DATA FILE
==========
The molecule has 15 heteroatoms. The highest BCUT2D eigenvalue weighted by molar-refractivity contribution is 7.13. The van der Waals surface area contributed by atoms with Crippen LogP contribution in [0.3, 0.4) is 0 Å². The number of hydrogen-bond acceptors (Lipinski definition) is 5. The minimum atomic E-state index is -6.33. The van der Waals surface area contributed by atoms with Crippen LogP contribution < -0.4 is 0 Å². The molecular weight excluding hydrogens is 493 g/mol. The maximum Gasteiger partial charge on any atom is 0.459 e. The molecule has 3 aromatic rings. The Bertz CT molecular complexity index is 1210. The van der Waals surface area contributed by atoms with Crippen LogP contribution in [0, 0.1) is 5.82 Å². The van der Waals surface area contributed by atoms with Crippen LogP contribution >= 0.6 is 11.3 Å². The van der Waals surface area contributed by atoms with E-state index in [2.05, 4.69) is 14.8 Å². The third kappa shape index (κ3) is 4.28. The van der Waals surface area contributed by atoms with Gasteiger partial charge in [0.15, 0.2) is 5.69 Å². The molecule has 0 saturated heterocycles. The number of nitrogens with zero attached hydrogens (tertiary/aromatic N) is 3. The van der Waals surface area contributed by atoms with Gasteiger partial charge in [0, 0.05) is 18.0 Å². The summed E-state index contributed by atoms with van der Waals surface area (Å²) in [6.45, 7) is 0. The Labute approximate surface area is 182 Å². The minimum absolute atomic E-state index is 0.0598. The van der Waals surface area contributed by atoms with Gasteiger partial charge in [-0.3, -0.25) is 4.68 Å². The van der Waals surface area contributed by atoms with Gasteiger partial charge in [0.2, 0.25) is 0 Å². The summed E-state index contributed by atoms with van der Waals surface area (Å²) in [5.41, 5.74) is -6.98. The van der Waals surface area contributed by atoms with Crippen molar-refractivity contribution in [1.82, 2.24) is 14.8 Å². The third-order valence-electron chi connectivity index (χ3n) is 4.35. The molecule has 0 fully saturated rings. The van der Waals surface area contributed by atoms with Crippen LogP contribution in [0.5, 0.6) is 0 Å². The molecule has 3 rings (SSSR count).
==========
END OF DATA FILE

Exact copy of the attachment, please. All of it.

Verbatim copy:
The molecule has 15 heteroatoms. The highest BCUT2D eigenvalue weighted by molar-refractivity contribution is 7.13. The van der Waals surface area contributed by atoms with Crippen LogP contribution in [0.3, 0.4) is 0 Å². The number of hydrogen-bond acceptors (Lipinski definition) is 5. The minimum atomic E-state index is -6.33. The van der Waals surface area contributed by atoms with Crippen LogP contribution < -0.4 is 0 Å². The molecular weight excluding hydrogens is 493 g/mol. The maximum Gasteiger partial charge on any atom is 0.459 e. The molecule has 3 aromatic rings. The Bertz CT molecular complexity index is 1210. The van der Waals surface area contributed by atoms with Crippen LogP contribution in [0, 0.1) is 5.82 Å². The van der Waals surface area contributed by atoms with Crippen LogP contribution >= 0.6 is 11.3 Å². The van der Waals surface area contributed by atoms with E-state index in [2.05, 4.69) is 14.8 Å². The third kappa shape index (κ3) is 4.28. The van der Waals surface area contributed by atoms with Gasteiger partial charge in [0.15, 0.2) is 5.69 Å². The molecule has 0 saturated heterocycles. The number of nitrogens with zero attached hydrogens (tertiary/aromatic N) is 3. The van der Waals surface area contributed by atoms with Gasteiger partial charge in [0, 0.05) is 18.0 Å². The summed E-state index contributed by atoms with van der Waals surface area (Å²) in [6.45, 7) is 0. The Labute approximate surface area is 182 Å². The minimum absolute atomic E-state index is 0.0598. The van der Waals surface area contributed by atoms with Gasteiger partial charge in [-0.3, -0.25) is 4.68 Å². The van der Waals surface area contributed by atoms with Gasteiger partial charge in [0.2, 0.25) is 0 Å². The summed E-state index contributed by atoms with van der Waals surface area (Å²) in [5.41, 5.74) is -6.98. The van der Waals surface area contributed by atoms with Crippen molar-refractivity contribution in [1.82, 2.24) is 14.8 Å². The third-order valence-electron chi connectivity index (χ3n) is 4.35. The molecule has 0 fully saturated rings. The van der Waals surface area contributed by atoms with Crippen LogP contribution in [0.5, 0.6) is 0 Å². The molecule has 3 rings (SSSR count).